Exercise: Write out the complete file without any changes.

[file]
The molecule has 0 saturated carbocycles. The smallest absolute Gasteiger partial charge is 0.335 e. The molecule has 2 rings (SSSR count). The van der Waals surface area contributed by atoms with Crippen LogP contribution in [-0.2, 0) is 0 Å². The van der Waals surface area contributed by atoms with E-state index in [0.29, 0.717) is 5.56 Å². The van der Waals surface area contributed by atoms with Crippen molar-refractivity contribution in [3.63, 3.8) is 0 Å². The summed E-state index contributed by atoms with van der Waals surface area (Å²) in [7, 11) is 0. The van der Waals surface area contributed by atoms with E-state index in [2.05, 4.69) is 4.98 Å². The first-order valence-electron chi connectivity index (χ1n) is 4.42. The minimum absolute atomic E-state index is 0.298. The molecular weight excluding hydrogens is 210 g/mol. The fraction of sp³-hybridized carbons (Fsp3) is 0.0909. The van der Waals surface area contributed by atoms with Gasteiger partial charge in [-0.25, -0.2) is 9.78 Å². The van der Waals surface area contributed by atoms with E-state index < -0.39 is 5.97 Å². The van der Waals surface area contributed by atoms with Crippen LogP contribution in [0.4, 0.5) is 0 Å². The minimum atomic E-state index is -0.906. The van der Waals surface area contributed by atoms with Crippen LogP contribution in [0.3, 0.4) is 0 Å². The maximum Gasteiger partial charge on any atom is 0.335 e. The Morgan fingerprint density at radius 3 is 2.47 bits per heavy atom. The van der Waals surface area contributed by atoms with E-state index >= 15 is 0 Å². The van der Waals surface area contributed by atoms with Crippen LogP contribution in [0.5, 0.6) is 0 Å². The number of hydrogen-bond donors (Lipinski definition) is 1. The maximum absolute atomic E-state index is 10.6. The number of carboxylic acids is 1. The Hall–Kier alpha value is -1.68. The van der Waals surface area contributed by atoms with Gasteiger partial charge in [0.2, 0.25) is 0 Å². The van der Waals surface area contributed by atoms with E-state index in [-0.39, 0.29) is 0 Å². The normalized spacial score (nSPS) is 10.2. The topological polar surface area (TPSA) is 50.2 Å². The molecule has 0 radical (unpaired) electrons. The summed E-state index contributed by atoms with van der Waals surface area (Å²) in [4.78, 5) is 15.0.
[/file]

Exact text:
The molecule has 0 saturated carbocycles. The smallest absolute Gasteiger partial charge is 0.335 e. The molecule has 2 rings (SSSR count). The van der Waals surface area contributed by atoms with Crippen LogP contribution in [-0.2, 0) is 0 Å². The van der Waals surface area contributed by atoms with E-state index in [0.29, 0.717) is 5.56 Å². The van der Waals surface area contributed by atoms with Crippen molar-refractivity contribution in [3.63, 3.8) is 0 Å². The summed E-state index contributed by atoms with van der Waals surface area (Å²) in [7, 11) is 0. The van der Waals surface area contributed by atoms with E-state index in [2.05, 4.69) is 4.98 Å². The first-order valence-electron chi connectivity index (χ1n) is 4.42. The minimum absolute atomic E-state index is 0.298. The molecular weight excluding hydrogens is 210 g/mol. The fraction of sp³-hybridized carbons (Fsp3) is 0.0909. The van der Waals surface area contributed by atoms with Gasteiger partial charge in [-0.25, -0.2) is 9.78 Å². The van der Waals surface area contributed by atoms with E-state index < -0.39 is 5.97 Å². The van der Waals surface area contributed by atoms with Crippen LogP contribution in [0.4, 0.5) is 0 Å². The minimum atomic E-state index is -0.906. The van der Waals surface area contributed by atoms with Crippen LogP contribution in [0.3, 0.4) is 0 Å². The maximum Gasteiger partial charge on any atom is 0.335 e. The Morgan fingerprint density at radius 3 is 2.47 bits per heavy atom. The van der Waals surface area contributed by atoms with E-state index >= 15 is 0 Å². The van der Waals surface area contributed by atoms with Crippen LogP contribution in [0.5, 0.6) is 0 Å². The number of hydrogen-bond donors (Lipinski definition) is 1. The maximum absolute atomic E-state index is 10.6. The number of carboxylic acids is 1. The Hall–Kier alpha value is -1.68. The van der Waals surface area contributed by atoms with Gasteiger partial charge in [0.2, 0.25) is 0 Å². The van der Waals surface area contributed by atoms with E-state index in [-0.39, 0.29) is 0 Å². The normalized spacial score (nSPS) is 10.2. The topological polar surface area (TPSA) is 50.2 Å². The molecule has 0 radical (unpaired) electrons. The summed E-state index contributed by atoms with van der Waals surface area (Å²) in [4.78, 5) is 15.0.